Search is opportunity, not costPosted: November 24, 2009
Over the last 10 days, I’ve been thinking a lot about Rupert Murdoch’s discussions regarding Google and the content available throughout News Corp media outlets.
The first I started thinking about it was back early last week when it was noted that News Corp’s decision to pull itself from the search engine could cost them somewhere around $3m a year.
A friend of mine commented back when I posted the article to Twitter, and I didn’t think of it much at the time. Bill asserted that an exclusive deal for news content could hurt Google’s market share more so than the wallets of News Corp. The argument and ultimate result is that the revenue that Murdoch gives up via GOOG would be made up for by the exclusivity package.
I disagreed and left it with a pretty matter-of-fact response to me former classmate (“No one’s going to search for news and then go, ‘You know? There’s no WSJ here, I’m done.'”), but as this story has not died in the media critic world, I’ve been continuing to think about my stance. My argument stays strong: this move hurts the potential universe of News Corp’s audience, and it has to do with how we search for content.
From a search habit standpoint – without getting too theoretical – the utility of engines is to uncover what is most appropriate based on the topic for which a user is looking. Whether determined by algorithms or, in the old days, keywords, we have come to trust that the information a search turns up is in fact the most relevant. That’s why so many users click the first few results on a page – because we’ve been cognitively trained to accept those as the most reliable.
Why is this relevant? Because as users most adapted to the nature of search results, we’re pretty satisfied with the information served up. That’s why sponsored ads on Google search results became such a killer source of revenue: marketers aren’t paying for the link alone; they’re paying for the placement that included them in the attention span of information seeking.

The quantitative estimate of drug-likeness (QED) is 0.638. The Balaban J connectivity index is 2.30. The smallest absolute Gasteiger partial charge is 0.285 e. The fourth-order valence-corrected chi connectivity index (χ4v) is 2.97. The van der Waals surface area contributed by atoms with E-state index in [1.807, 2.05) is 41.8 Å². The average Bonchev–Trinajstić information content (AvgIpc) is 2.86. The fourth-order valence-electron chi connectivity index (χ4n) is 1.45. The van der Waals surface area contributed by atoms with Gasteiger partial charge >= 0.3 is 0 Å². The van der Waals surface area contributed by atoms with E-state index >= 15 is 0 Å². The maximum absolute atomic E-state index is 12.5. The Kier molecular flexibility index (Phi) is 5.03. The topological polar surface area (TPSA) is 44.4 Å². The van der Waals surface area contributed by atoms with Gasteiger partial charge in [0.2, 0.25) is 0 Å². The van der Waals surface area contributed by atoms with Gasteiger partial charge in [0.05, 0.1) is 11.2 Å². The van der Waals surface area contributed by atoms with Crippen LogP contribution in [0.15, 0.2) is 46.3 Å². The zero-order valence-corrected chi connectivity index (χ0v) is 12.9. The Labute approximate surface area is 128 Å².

As searchers, we don’t think about what isn’t there. We often don’t even look at everything that is there, and most of us stay on the first page of results of any time we search (I’m looking for more recent numbers to emphasize this, but research from a year or two back puts it close to a user clicks on a result on the first page approximately 7 out of 10 times).
With that habit, search is generally a suppplemental audience for content developers. Whether me or Murdoch, the incoming traffic from search is not radically different. Sure, I understand that my idea of getting noticed in search engines to drive people to my content has different goals than Mr. Murdoch’s, but it’s generally going to develop the same results. If I have more traffic, I can hope to push my ramblings out to more people (my reason for publishing); if he has more traffic, he can charge more for ads and make more money (his reason for publishing).
If you take away an avenue people get to your site, traffic will go down. Simple as that.
Search is an opportunity, not a cost. Work with it and you can increase your audience; ignore it or, worse, actively avoid it, and you are really helping speed up the process of being unnoticed.